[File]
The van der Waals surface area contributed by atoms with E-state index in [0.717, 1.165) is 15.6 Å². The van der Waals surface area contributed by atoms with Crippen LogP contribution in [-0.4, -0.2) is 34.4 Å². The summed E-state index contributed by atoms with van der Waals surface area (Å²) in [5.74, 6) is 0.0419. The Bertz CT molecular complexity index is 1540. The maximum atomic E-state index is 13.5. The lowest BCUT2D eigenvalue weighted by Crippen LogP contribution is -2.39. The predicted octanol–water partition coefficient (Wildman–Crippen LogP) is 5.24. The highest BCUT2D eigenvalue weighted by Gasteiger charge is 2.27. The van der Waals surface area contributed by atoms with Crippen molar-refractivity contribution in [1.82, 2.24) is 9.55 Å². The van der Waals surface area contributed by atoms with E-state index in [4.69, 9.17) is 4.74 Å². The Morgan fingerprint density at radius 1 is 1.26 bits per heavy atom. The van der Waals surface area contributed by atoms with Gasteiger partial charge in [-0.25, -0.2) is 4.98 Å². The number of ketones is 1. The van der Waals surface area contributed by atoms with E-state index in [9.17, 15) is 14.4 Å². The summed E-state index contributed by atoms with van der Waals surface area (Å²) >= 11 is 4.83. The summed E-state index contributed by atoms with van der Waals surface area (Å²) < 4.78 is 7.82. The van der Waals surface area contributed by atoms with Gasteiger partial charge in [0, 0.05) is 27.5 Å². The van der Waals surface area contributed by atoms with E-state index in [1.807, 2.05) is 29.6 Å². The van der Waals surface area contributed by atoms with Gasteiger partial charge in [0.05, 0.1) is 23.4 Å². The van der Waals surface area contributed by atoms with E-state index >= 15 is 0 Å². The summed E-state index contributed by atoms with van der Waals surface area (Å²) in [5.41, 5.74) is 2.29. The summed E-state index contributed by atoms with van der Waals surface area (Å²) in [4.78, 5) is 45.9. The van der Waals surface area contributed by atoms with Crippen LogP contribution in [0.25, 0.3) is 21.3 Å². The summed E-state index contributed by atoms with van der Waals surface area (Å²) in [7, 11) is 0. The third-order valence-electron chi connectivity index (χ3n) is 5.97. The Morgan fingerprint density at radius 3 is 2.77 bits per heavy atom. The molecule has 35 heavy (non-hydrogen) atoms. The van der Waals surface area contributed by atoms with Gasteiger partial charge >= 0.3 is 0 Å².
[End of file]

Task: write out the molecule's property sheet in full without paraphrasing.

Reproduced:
The van der Waals surface area contributed by atoms with E-state index in [0.717, 1.165) is 15.6 Å². The van der Waals surface area contributed by atoms with Crippen LogP contribution in [-0.4, -0.2) is 34.4 Å². The summed E-state index contributed by atoms with van der Waals surface area (Å²) in [5.74, 6) is 0.0419. The Bertz CT molecular complexity index is 1540. The maximum atomic E-state index is 13.5. The lowest BCUT2D eigenvalue weighted by Crippen LogP contribution is -2.39. The predicted octanol–water partition coefficient (Wildman–Crippen LogP) is 5.24. The highest BCUT2D eigenvalue weighted by Gasteiger charge is 2.27. The van der Waals surface area contributed by atoms with Crippen molar-refractivity contribution in [1.82, 2.24) is 9.55 Å². The van der Waals surface area contributed by atoms with E-state index in [4.69, 9.17) is 4.74 Å². The Morgan fingerprint density at radius 1 is 1.26 bits per heavy atom. The van der Waals surface area contributed by atoms with Gasteiger partial charge in [-0.25, -0.2) is 4.98 Å². The number of ketones is 1. The van der Waals surface area contributed by atoms with E-state index in [9.17, 15) is 14.4 Å². The summed E-state index contributed by atoms with van der Waals surface area (Å²) >= 11 is 4.83. The summed E-state index contributed by atoms with van der Waals surface area (Å²) < 4.78 is 7.82. The van der Waals surface area contributed by atoms with Gasteiger partial charge in [0, 0.05) is 27.5 Å². The van der Waals surface area contributed by atoms with E-state index in [1.807, 2.05) is 29.6 Å². The van der Waals surface area contributed by atoms with Gasteiger partial charge in [0.05, 0.1) is 23.4 Å². The van der Waals surface area contributed by atoms with E-state index >= 15 is 0 Å². The summed E-state index contributed by atoms with van der Waals surface area (Å²) in [5.41, 5.74) is 2.29. The summed E-state index contributed by atoms with van der Waals surface area (Å²) in [4.78, 5) is 45.9. The van der Waals surface area contributed by atoms with Crippen LogP contribution in [0.25, 0.3) is 21.3 Å². The summed E-state index contributed by atoms with van der Waals surface area (Å²) in [7, 11) is 0. The third-order valence-electron chi connectivity index (χ3n) is 5.97. The Morgan fingerprint density at radius 3 is 2.77 bits per heavy atom. The molecule has 35 heavy (non-hydrogen) atoms. The van der Waals surface area contributed by atoms with Gasteiger partial charge >= 0.3 is 0 Å².